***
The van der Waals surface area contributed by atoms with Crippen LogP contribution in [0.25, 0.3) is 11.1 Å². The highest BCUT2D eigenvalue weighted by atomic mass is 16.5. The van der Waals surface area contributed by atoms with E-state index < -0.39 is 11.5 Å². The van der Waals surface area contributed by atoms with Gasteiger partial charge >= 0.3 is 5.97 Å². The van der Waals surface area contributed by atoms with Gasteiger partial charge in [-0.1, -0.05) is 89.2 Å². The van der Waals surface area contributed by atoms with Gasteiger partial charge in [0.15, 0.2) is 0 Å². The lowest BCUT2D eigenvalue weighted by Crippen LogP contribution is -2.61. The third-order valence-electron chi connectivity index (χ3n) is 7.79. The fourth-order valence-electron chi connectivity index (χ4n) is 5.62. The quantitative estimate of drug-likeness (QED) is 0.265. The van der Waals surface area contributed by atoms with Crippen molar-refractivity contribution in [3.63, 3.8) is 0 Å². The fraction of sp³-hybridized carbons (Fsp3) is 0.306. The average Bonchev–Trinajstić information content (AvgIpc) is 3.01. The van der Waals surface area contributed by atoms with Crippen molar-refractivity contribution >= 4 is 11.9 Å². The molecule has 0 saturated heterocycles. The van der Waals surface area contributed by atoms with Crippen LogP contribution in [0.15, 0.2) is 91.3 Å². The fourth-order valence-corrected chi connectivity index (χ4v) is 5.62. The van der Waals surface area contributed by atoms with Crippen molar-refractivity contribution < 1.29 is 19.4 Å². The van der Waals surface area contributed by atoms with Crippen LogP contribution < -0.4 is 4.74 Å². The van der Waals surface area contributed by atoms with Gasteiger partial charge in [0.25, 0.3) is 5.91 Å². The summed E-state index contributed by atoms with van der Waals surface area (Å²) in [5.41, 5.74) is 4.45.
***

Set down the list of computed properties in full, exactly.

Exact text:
The van der Waals surface area contributed by atoms with Crippen LogP contribution in [0.25, 0.3) is 11.1 Å². The highest BCUT2D eigenvalue weighted by atomic mass is 16.5. The van der Waals surface area contributed by atoms with E-state index < -0.39 is 11.5 Å². The van der Waals surface area contributed by atoms with Gasteiger partial charge >= 0.3 is 5.97 Å². The van der Waals surface area contributed by atoms with Gasteiger partial charge in [-0.1, -0.05) is 89.2 Å². The van der Waals surface area contributed by atoms with Gasteiger partial charge in [0.15, 0.2) is 0 Å². The lowest BCUT2D eigenvalue weighted by Crippen LogP contribution is -2.61. The third-order valence-electron chi connectivity index (χ3n) is 7.79. The fourth-order valence-electron chi connectivity index (χ4n) is 5.62. The quantitative estimate of drug-likeness (QED) is 0.265. The van der Waals surface area contributed by atoms with Crippen molar-refractivity contribution in [3.63, 3.8) is 0 Å². The fraction of sp³-hybridized carbons (Fsp3) is 0.306. The average Bonchev–Trinajstić information content (AvgIpc) is 3.01. The van der Waals surface area contributed by atoms with Crippen molar-refractivity contribution >= 4 is 11.9 Å². The molecule has 0 saturated heterocycles. The van der Waals surface area contributed by atoms with Crippen LogP contribution in [0.15, 0.2) is 91.3 Å². The fourth-order valence-corrected chi connectivity index (χ4v) is 5.62. The van der Waals surface area contributed by atoms with Crippen molar-refractivity contribution < 1.29 is 19.4 Å². The van der Waals surface area contributed by atoms with Crippen LogP contribution < -0.4 is 4.74 Å². The van der Waals surface area contributed by atoms with Gasteiger partial charge in [0.25, 0.3) is 5.91 Å². The summed E-state index contributed by atoms with van der Waals surface area (Å²) in [5.41, 5.74) is 4.45.